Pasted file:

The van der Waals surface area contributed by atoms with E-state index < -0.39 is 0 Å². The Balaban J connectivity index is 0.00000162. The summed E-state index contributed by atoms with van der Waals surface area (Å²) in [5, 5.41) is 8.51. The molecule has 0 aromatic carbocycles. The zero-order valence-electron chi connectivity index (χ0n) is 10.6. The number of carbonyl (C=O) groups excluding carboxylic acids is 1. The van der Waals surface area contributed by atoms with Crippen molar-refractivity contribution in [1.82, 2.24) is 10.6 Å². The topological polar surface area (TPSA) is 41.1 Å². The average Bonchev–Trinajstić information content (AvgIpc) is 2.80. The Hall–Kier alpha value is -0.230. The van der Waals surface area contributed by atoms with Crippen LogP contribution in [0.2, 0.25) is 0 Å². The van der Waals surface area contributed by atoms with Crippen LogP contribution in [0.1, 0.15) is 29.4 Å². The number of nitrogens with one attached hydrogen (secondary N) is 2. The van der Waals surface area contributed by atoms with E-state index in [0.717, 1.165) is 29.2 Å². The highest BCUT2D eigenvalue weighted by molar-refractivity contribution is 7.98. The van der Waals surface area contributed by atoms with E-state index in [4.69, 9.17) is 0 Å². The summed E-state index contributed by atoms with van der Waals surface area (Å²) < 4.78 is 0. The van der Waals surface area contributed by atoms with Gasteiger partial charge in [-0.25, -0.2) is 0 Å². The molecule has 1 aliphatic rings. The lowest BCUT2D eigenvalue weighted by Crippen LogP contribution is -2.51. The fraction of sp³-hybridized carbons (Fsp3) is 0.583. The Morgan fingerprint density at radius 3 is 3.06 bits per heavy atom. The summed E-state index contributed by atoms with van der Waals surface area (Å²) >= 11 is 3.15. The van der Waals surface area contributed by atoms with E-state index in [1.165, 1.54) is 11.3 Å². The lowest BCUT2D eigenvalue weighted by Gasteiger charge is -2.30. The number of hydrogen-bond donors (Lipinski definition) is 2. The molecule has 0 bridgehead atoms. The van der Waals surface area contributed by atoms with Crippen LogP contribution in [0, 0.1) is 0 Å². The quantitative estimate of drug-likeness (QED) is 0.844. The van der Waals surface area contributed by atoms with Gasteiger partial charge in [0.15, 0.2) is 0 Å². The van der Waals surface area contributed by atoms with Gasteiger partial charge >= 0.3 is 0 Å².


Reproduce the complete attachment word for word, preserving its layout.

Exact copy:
The van der Waals surface area contributed by atoms with E-state index < -0.39 is 0 Å². The Balaban J connectivity index is 0.00000162. The summed E-state index contributed by atoms with van der Waals surface area (Å²) in [5, 5.41) is 8.51. The molecule has 0 aromatic carbocycles. The zero-order valence-electron chi connectivity index (χ0n) is 10.6. The number of carbonyl (C=O) groups excluding carboxylic acids is 1. The van der Waals surface area contributed by atoms with Crippen molar-refractivity contribution in [1.82, 2.24) is 10.6 Å². The topological polar surface area (TPSA) is 41.1 Å². The average Bonchev–Trinajstić information content (AvgIpc) is 2.80. The Hall–Kier alpha value is -0.230. The van der Waals surface area contributed by atoms with Crippen LogP contribution in [0.2, 0.25) is 0 Å². The van der Waals surface area contributed by atoms with Crippen LogP contribution in [0.1, 0.15) is 29.4 Å². The number of nitrogens with one attached hydrogen (secondary N) is 2. The van der Waals surface area contributed by atoms with E-state index in [0.717, 1.165) is 29.2 Å². The highest BCUT2D eigenvalue weighted by molar-refractivity contribution is 7.98. The van der Waals surface area contributed by atoms with E-state index in [4.69, 9.17) is 0 Å². The summed E-state index contributed by atoms with van der Waals surface area (Å²) < 4.78 is 0. The van der Waals surface area contributed by atoms with Gasteiger partial charge in [-0.25, -0.2) is 0 Å². The molecule has 1 aliphatic rings. The lowest BCUT2D eigenvalue weighted by Crippen LogP contribution is -2.51. The fraction of sp³-hybridized carbons (Fsp3) is 0.583. The Morgan fingerprint density at radius 3 is 3.06 bits per heavy atom. The summed E-state index contributed by atoms with van der Waals surface area (Å²) >= 11 is 3.15. The van der Waals surface area contributed by atoms with E-state index in [1.165, 1.54) is 11.3 Å². The lowest BCUT2D eigenvalue weighted by Gasteiger charge is -2.30. The number of hydrogen-bond donors (Lipinski definition) is 2. The molecule has 0 bridgehead atoms. The van der Waals surface area contributed by atoms with Crippen LogP contribution in [0, 0.1) is 0 Å². The quantitative estimate of drug-likeness (QED) is 0.844. The van der Waals surface area contributed by atoms with Gasteiger partial charge in [0.15, 0.2) is 0 Å². The van der Waals surface area contributed by atoms with Gasteiger partial charge >= 0.3 is 0 Å².